Jerri Kelly, the wife of a (now former) Arkansas jail administrator, has been arrested and charged after allegedly holding four black high schoolers at gunpoint on her lawn. The boys, who are reportedly all either 15 or 16 years old, had been going door to door in an effort to fundraise for their high school football team.

The incident occurred on the morning of Aug. 7, after the teens approached Kelly's Wynne, Arkansas residence, according to news station WREG. Kelly is said to have come out of her home with a firearm prior to ordering the boys to get on the ground with their hands behind their back.

Authorities say that she called 911 and then stood over them with the gun while waiting for cops to arrive. After they arrived, the police took the teens home and, following a brief investigation, arrested Kelly.

Kelly was booked on four counts each for: aggravated assault, false imprisonment, and endangering a minor. Her mugshot was not immediately available because she reportedly had a medical issue as she was being booked.

The local sheriff, David West, denied that the lack of a mugshot indicated any favoritism on the part of Kelly's previously mentioned jail administrator husband, Joe Kelly.

“I’m professional. My department is professional,” West said to news station WMC. “There was no special treatment. She went through the steps just like any other person would.”

Her mugshot was later taken after the unspecified medical issue was resolved. Additionally, she was released after posting $10,000 bond. Joe Kelly ended up resigning on Friday despite West stating that, "Joe did nothing wrong, but with his wife and the way this blew up, he decided it was best":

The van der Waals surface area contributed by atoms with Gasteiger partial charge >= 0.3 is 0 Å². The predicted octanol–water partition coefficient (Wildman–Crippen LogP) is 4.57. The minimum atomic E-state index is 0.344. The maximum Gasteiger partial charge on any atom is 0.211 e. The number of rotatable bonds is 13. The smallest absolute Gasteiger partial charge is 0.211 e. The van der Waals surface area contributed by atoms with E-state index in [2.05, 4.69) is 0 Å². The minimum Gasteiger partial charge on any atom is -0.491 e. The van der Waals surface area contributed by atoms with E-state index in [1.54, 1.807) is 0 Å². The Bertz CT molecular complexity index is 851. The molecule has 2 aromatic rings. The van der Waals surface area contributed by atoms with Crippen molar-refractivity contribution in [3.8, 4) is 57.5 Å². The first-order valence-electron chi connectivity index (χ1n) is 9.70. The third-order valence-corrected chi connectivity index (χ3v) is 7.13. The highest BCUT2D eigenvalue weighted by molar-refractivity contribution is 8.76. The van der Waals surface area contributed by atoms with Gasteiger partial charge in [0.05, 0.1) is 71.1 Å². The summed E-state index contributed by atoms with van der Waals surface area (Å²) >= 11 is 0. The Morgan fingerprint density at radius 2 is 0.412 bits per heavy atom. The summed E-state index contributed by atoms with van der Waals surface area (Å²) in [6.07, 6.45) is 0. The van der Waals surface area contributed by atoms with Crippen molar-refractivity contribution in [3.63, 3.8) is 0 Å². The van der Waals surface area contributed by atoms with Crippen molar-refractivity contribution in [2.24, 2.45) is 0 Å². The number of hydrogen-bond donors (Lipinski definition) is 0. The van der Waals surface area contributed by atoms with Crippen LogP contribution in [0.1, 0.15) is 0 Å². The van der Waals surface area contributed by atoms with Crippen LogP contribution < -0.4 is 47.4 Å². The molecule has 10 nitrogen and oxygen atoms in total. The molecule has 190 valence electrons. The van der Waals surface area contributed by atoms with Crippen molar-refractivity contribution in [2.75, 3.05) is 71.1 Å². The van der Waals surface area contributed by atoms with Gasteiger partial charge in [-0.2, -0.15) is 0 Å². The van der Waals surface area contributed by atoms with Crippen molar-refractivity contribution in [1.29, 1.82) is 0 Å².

According to the New York Times, the four boys had been selling $20 discount cards to raise money for their football team. Their statements to police all included mention of a dog that chased them down the street on the morning of the ordeal. They say that the owner of the dog assured them that the animal was friendly, and subsequently they pet it and laughed off the chase. They say that right after that they walked up to the house where Kelly came out with a gun in her hand before they could knock on her door.

Kelly said in a statement that the boys appeared to be suspicious and didn't appear to be selling anything.

“All males were African-American,” she said in her statement. “And I know this residence to be white.”

She mentioned the dog and says that she saw it "ran them off." Kelly says she didn't see the teens knock on many doors and also made note that she had been the victim of a previous home invasion. She claims to have grabbed her gun as the teens approached, and opened her door to question them prior to ordering them on the ground.

The boys were still on the ground when the police arrived. The officer that was responding recognized them because he had been a resource officer at their high school. He reiterated to Kelly that they were attempting to raise money for their team.

On Friday, a superintendent overseeing the school (identified as Mr. Easley), acknowledged that the event garnered national attention, and therefore he made an effort to set the record straight about the area the high school resides in.

“We don’t want the impression that we have racist people walking around pulling guns on black kids,” Easley said. “Everybody in the community, regardless of race, is upset that this has happened to any kids.”

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